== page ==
Field coordinator: a varied and challenging job
For sixteen months, Enguerrand Roblin was field coordinator for the Première Urgence Internationale mission in Lebanon, in the Akkar region. He returned home at the end of January 2019, and here he talks to us about this experience, and explains the role of field coordinator on a humanitarian mission.
© Photo Alexis Fogel
In practical terms, what is a field coordinator?
The role of field coordinator revolves around three main coordination priorities: first, he or she acts as the interface between the locally based field teams and the support teams based in the capital and at headquarters. Second, he or she liaises between all the mission departments out in the field. Lastly, he or she manages the coordination between Première Urgence Internationale and other stakeholders in the area (other national or international NGOs, local authorities, etc.).
The field coordinator is also in charge of ensuring the security of the goods and people in their coverage area. In particular, this means analysing the environment’s evolution, defining and communicating clear procedures for managing incidents and organising regular workshops to ensure that all the teams are aware of security rules.
What does this role involve?
It is the equivalent of a mission leader, but at a specific region’s level: a management position, but based out in the field. The field coordinator therefore has a supervisory and representative role. By definition, he or she must take an interest in everything, and be an all-rounder and good at multi-tasking. The field coordinator must be capable, in just one day – maybe even in one hour – of going from something needing an urgent response to a problem related to stock control, and then on to a disciplinary meeting.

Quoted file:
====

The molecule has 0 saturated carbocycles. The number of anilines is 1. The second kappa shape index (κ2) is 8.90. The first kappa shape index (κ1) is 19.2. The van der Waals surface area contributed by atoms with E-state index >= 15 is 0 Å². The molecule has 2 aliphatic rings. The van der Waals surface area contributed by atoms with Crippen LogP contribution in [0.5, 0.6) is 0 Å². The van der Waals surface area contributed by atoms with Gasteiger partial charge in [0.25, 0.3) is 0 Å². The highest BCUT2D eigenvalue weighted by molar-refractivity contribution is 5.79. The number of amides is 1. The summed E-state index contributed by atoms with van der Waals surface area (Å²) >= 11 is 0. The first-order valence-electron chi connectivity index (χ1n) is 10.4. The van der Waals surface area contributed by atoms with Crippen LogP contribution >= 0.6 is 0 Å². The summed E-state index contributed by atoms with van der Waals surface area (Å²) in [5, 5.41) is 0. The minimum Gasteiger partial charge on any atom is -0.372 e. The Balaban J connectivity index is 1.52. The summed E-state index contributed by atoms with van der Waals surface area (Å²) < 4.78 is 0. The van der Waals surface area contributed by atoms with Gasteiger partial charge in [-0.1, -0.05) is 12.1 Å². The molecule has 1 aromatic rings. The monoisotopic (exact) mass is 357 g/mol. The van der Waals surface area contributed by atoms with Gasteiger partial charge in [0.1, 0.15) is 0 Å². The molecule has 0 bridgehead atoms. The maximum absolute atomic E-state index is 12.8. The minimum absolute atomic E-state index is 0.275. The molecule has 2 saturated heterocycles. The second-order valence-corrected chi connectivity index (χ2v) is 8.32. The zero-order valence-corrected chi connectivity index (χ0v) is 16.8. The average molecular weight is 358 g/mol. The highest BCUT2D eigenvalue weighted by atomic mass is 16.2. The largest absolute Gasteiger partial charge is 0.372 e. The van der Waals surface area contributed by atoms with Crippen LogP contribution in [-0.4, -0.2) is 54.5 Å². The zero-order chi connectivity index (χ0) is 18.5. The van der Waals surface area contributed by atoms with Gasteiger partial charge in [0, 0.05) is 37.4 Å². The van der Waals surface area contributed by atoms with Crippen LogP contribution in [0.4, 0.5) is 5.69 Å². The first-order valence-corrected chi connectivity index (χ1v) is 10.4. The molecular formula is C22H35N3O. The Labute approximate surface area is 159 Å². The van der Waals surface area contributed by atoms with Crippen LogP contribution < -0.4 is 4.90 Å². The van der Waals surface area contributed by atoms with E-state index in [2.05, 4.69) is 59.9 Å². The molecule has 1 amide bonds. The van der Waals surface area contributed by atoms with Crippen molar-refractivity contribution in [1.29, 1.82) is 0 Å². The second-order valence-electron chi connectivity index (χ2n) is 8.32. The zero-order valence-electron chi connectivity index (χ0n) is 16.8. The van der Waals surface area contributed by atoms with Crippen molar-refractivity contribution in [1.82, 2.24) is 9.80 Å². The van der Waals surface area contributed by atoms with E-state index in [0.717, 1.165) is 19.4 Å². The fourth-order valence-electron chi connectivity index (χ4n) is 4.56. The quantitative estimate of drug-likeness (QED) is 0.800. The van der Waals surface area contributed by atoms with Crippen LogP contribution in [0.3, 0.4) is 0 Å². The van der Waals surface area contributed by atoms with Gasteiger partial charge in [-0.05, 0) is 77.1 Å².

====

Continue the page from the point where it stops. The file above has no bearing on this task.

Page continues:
Even if the field coordinator isn’t directly involved in implementing activities to help local populations (this is the programme teams’ task), he or she will be working closely alongside. As an example, every week I would take part in a committee which would review the individual situations of families that the teams had come across at ground level, to decide if we could offer them support, and if so, how. The impact of the decisions we took was really visible on a daily basis with this job.
In Lebanon, you were working at the Akkar base.
Can you tell us about the situation in this area?
Akkar is one of the poorest areas of Lebanon, both in the past and today. It is quite far away from Beirut’s central government. It has also always been an area that has taken people in, due to its location next to the border. Since the Syrian exodus began, 100,000 to 130,000 refugees have come and settled in Akkar, a number which represents nearly 40% of the region’s population.